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Deleted scene in ‘Jurassic World: Fallen Kingdom’ referenced a character’s sexuality
It’s nowhere near the first time it’s happened.
LGBTQ representation in major blockbusters is still abysmal despite calls from fans, with most of it—if it even exists—either getting cut out or existing as “subtext” to be expanded upon in press interviews. Jurassic World: Fallen Kingdom, which will be released in the U.S. later this week, is just the latest to follow this trend after one of the film’s actress revealed a line referencing her character’s sexuality was cut from the movie.
Daniella Pineda, who plays paleo-veterinarian (and former Marine) Dr. Zia Rodriguez in Jurassic World: Fallen Kingdom, told AOL Build that the film originally featured her telling Chris Pratt’s Owen Grady that she didn’t date men. The scene takes place fairly early in the film as several of the characters are inside a vehicle.
“I look at Chris and I’m like: ‘Yeah, square jaw, good bone structure, tall, muscles,’” Pineda explained. “‘I don’t date men, but if I did, it would be you. It would gross me out, but I’d do it.’ I love that I’m looking at Chris Pratt, the hottest guy in the world, and I’m like, ‘It would gross me out, but I guess I would do it!’ It was also cool, because it was a little insight into my character. But they cut it.”
According to Pineda, the scene was cut for time, noting that one cut of Jurassic Park: Fallen Kingdom was two hours and 40 minutes. She added that the scene where Zia references her sexuality wasn’t “relevant to the story, but it was a little glimmer into who she is.”
The scene may have been mere seconds of a movie that officially clocks in at more than two hours, and it might not have added anything to a movie full of violent dinosaurs and big political themes that don’t work as well as intended. But it’s yet another example of a film cutting out any reference to a character’s sexuality—however small—for convenient reasons, leaving to pick up potential subtext that remained and actors and screenwriters to explain it during the press tour.
We’ve seen more than our fair share of that erasure and breadcrumbs over the past few years as those involved want credit for including LGBTQ characters without explicitly putting them on the big screen. In recent years, characters from Guardians of the Galaxy Vol. 2, Power Rangers, and Beauty and the Beast have all been coded as LGBTQ with the slightest of blink-and-you’ll-miss-it nods. But other characters’ sexuality has also been made almost non-existent on-screen with Wonder Woman, Valkyrie in Thor: Ragnarok, Okoye in Black Panther, and Albus Dumbledore in the upcoming Fantastic Beasts film. And earlier this year, we saw a Solo screenwriter confirm that Lando Calrissian was pansexual while Deadpool 2 featured a relationship between Negasonic Teenage Warhead and Yukio (but almost completely ignored Deadpool’s pansexuality).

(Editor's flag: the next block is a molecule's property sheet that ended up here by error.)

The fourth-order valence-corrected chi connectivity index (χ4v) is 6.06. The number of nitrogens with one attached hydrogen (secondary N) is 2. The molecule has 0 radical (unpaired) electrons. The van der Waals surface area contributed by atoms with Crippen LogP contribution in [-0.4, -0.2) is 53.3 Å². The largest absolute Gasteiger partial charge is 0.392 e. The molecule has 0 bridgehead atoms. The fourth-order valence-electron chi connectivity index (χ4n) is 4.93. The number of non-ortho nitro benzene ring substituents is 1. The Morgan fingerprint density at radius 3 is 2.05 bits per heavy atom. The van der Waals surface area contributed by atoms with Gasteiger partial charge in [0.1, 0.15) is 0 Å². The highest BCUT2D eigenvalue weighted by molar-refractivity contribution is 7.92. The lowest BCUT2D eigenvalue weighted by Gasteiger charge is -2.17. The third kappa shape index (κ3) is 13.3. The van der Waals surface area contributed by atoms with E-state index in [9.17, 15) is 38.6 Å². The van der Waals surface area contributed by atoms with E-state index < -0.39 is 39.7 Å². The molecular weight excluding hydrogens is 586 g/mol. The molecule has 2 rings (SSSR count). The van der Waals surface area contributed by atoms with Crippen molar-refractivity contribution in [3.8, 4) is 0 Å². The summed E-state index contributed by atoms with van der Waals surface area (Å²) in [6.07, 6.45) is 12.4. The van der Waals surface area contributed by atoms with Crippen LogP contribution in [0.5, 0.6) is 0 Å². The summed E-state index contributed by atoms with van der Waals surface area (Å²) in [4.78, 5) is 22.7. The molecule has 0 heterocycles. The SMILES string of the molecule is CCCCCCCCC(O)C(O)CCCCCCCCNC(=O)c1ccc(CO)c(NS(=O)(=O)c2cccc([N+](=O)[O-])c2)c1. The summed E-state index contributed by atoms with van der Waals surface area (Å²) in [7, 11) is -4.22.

GLAAD released its annual report on LGBTQ representation in films last month, revealing that there had been a decrease in representation in movies released in 2017 compared to 2016. In the report, GLAAD singled out some of the superhero films released last year for erasing LGBTQ characters’ sexuality from comics, pointing out that more inclusive films can make a lot of money at the box office.
“With wildly successful films like Wonder Woman and Black Panther proving that audiences want to see diverse stories that haven’t been told before, there is simply no reason for major studios to have such low scores on the Studio Responsibility Index,” GLAAD president and CEO Sarah Kate Ellis said in a statement. “At a time when the entertainment industry is holding much needed discussions about inclusion, now is the time to ensure the industry takes meaningful action and incorporates LGBTQ stories and creators as among priorities areas for growing diversity.”
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Michelle Jaworski is a staff writer and the resident Game of Thrones expert at the Daily Dot. She covers entertainment, geek culture, and pop culture and has brought her knowledge to conventions like Con of Thrones. She is based in New Jersey.